Author Topic: Fair Share?  (Read 20266 times)

Offline SmartyPants

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Re: Fair Share?
« Reply #45 on: October 19, 2011, 10:15:27 PM »
Among the less wealthy, redistribution of wealth discourages earning through accomplishment, as the redistribution is in their favor. They, then, make a living for themselves with less accomplishment then they have been pushed towards otherwise. Among those who are less wealthy and do not aspire to reach any further than mediocrity, then certainly; redistribution of wealth will not help thier case, but rather make them more content to muddle along without a serious education. Sure.
People who aspire to rise above their poor background don't need the government to redistribute the wealth in order to become successful in America.  Herman Cain, Barack Obama, Rick Perry, Oprah Winfrey, Jim Carrey, John D. Rockefeller, Lyndon B. Johnson, Richard Nixon, Dwight D. Eisenhower, and many other people were able to overcome their poor background without wealth redistribution.
My grandfather was the son of poor immigrant parents who had eight children.  Without wealth being redistributed, my grandfather was able to attend college and become a sucessful engineer at IBM.

But if one is rich, and one has a finance manager or hired investor to allow you to simply attend fancy cocktail parties and slack off, then redistribution is going to hurt in the wallet.
That is an untrue stereotype portrayed on television.  After you watch Jersey Shore, you probably assumed all Italian Americans are sex craved, steroid-using, drunks with fake tans.

The logical consequence is to tax the rich further and stop giving them so many stinking tax cuts, along with giving some of that money to people who need it; that will certainly make the rich more determined to accomplish.
Nothing encourages the rich to work harder, then not letting them keep the money they earn.  With your logic, the rich will be the most productive when 100% of their income is taken away by the government, because they will be "more determined to accomplish" when they are further taxed.

Then, I'll consider the point of the lower classes. With not much money, many cannot afford to go to college. This barrier hits hard despite any achievement on the part of the student who would like to recieve a college education. I'm certain that you've heard the story before: kid wants education, parents can't afford it, kid tries hard, kid gets scholarship, kid can't go to school because his parents have become dependent on the income he brings in with his part-time job, kid takes job at gas station, kid earns cruddy wages because working at gas stations used to be a better gig than it was when his dad was his age, kid becomes adult, gets married to someone he doesn't really even love but is attracted to the hips of, gets drunk, again, and again, and again, abuses wife, but not after getting her pregnant. Rinse and repeat.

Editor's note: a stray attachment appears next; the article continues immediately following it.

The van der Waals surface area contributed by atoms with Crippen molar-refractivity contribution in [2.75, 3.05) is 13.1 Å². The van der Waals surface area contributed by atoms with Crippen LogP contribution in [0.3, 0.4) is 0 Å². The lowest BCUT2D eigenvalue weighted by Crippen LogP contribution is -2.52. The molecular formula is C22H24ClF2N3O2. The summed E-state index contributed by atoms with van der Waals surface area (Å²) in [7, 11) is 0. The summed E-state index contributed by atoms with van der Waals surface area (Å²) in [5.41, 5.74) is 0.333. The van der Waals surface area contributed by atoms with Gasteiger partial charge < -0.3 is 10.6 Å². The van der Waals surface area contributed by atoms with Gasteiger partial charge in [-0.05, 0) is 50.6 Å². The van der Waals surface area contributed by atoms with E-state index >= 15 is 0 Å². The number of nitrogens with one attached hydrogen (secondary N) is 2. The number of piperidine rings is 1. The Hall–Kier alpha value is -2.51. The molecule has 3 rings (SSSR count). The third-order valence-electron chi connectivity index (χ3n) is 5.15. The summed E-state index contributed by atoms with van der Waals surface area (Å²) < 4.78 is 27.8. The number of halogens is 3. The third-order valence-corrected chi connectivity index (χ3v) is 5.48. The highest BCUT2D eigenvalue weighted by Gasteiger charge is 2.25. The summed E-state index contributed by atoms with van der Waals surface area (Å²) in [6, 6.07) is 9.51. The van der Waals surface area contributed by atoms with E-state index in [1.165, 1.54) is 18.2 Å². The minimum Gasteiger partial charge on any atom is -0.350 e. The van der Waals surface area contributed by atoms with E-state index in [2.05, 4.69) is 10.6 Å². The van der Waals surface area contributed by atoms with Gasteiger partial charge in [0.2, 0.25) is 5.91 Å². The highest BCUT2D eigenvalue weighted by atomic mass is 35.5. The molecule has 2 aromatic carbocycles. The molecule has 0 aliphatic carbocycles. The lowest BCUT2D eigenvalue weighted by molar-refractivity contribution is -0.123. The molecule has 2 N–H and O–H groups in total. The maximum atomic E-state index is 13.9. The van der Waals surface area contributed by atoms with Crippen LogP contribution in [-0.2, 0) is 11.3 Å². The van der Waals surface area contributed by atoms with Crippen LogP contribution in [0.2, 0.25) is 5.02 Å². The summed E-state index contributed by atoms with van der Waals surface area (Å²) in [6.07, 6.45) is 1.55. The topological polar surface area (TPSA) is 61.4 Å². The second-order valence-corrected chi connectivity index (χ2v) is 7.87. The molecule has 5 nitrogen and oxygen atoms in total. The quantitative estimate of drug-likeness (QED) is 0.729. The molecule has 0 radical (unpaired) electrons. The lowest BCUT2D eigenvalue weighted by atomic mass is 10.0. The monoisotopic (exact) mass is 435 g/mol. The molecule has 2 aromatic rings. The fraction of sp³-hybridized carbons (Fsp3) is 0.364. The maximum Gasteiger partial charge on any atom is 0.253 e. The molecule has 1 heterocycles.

You believe a person who doesn't have a college education "gets drunk" and "abuses wife".  Your serotyping is rather offensive.  People without a college education can be respectable members of their communities, while the college educated can be drunk wife-beaters.

Also, I seriously doubt you know anyone who was near the top of their class in high school and was unable to find the money to attend college.  On the other hand, I know many people who were able to attend college despite their poor background.  Two of my friends are sons of illegal immigrants who speak little to no english.  Even though neither of them were good high school students, they both attend community college.  Because higher educations is massively subsidized, most of their college bill is covered by financial aid.  My friend's brother has almost funded three years at the University of Texas by applying for some of the hundreds of unclaimed scholarships.  If he could swallow his pride and apply for minority only scholarships, then he have much more of his education funded.  My mother's friend got his girlfriend pregnant when he was 18 without becoming a drunk wife beater.  Since he had a hard time learning that having sex on "safe days" isn't a proper form of birth control, he ended up having three kids by the time he was 23. Being in a large Catholic family with nine brothers and sisters, his parents couldn't help him pay for college or supporting his kids.  In order to pay for college and raise his kids, he recieved financial aid and joined the national guard.  He ended up graduating from University of Nebraska with a masters in Marketing despite his poor background.  Due to the large amount of government spending on education and the numerous private scholarships offered, almost every high achiever has a chance to attend a public college.  If financial aid and scholarships aren't enough, then there is always government subsidized student loans.

Your suggestion that we should take money from high income earners and then directly give it to lower income earners in hope that the lower income earners will use that money for college is ridiculous and naive.  It is like giving cash to a drug addict so that the drug addict would have enough money to pay for rehab.

Redistribution of wealth encourages the rich and the poor to try harder and accomplish more with what they have, rather than encouraging laziness like you say it does.
Of course people will work harder when they are given money that they don't earn.  That is why nobody quits their job after winning the lottery. ::)